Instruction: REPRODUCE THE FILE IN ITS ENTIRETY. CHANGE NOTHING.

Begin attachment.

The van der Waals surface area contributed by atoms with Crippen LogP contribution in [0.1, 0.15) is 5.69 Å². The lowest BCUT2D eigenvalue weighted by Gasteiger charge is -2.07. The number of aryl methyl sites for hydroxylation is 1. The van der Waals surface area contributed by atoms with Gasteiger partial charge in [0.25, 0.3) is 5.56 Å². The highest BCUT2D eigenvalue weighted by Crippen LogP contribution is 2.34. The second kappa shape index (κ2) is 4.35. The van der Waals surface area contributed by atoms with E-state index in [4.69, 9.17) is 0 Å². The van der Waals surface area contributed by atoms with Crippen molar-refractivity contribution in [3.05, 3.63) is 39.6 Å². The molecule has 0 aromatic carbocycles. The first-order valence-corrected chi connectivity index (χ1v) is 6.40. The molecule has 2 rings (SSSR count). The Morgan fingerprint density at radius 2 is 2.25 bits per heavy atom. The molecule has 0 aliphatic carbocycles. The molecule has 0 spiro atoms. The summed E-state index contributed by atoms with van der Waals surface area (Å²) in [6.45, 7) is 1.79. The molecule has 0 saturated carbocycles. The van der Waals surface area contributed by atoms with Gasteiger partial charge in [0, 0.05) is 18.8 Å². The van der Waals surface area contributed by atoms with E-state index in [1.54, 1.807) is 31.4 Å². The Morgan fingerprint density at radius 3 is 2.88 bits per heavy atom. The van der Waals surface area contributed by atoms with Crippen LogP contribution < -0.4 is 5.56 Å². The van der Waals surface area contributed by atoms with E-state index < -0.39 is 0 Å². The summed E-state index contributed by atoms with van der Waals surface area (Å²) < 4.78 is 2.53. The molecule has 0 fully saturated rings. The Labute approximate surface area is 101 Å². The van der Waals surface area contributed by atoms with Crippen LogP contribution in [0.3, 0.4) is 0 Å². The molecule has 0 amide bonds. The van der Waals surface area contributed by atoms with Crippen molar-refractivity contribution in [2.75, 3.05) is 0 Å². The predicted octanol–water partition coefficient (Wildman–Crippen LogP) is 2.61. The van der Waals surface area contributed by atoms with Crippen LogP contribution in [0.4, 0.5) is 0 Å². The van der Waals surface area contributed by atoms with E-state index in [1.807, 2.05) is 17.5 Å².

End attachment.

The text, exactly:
The van der Waals surface area contributed by atoms with Crippen LogP contribution in [0.1, 0.15) is 5.69 Å². The lowest BCUT2D eigenvalue weighted by Gasteiger charge is -2.07. The number of aryl methyl sites for hydroxylation is 1. The van der Waals surface area contributed by atoms with Gasteiger partial charge in [0.25, 0.3) is 5.56 Å². The highest BCUT2D eigenvalue weighted by Crippen LogP contribution is 2.34. The second kappa shape index (κ2) is 4.35. The van der Waals surface area contributed by atoms with E-state index in [4.69, 9.17) is 0 Å². The van der Waals surface area contributed by atoms with Crippen molar-refractivity contribution in [3.05, 3.63) is 39.6 Å². The molecule has 0 aromatic carbocycles. The first-order valence-corrected chi connectivity index (χ1v) is 6.40. The molecule has 2 rings (SSSR count). The Morgan fingerprint density at radius 2 is 2.25 bits per heavy atom. The molecule has 0 aliphatic carbocycles. The molecule has 0 spiro atoms. The summed E-state index contributed by atoms with van der Waals surface area (Å²) in [6.45, 7) is 1.79. The molecule has 0 saturated carbocycles. The van der Waals surface area contributed by atoms with Gasteiger partial charge in [0, 0.05) is 18.8 Å². The van der Waals surface area contributed by atoms with E-state index in [1.54, 1.807) is 31.4 Å². The Morgan fingerprint density at radius 3 is 2.88 bits per heavy atom. The van der Waals surface area contributed by atoms with Crippen LogP contribution < -0.4 is 5.56 Å². The van der Waals surface area contributed by atoms with E-state index < -0.39 is 0 Å². The summed E-state index contributed by atoms with van der Waals surface area (Å²) < 4.78 is 2.53. The molecule has 0 fully saturated rings. The Labute approximate surface area is 101 Å². The van der Waals surface area contributed by atoms with Crippen LogP contribution in [0.3, 0.4) is 0 Å². The molecule has 0 amide bonds. The van der Waals surface area contributed by atoms with Crippen molar-refractivity contribution in [2.75, 3.05) is 0 Å². The predicted octanol–water partition coefficient (Wildman–Crippen LogP) is 2.61. The van der Waals surface area contributed by atoms with Crippen LogP contribution in [0.4, 0.5) is 0 Å². The van der Waals surface area contributed by atoms with E-state index in [1.807, 2.05) is 17.5 Å².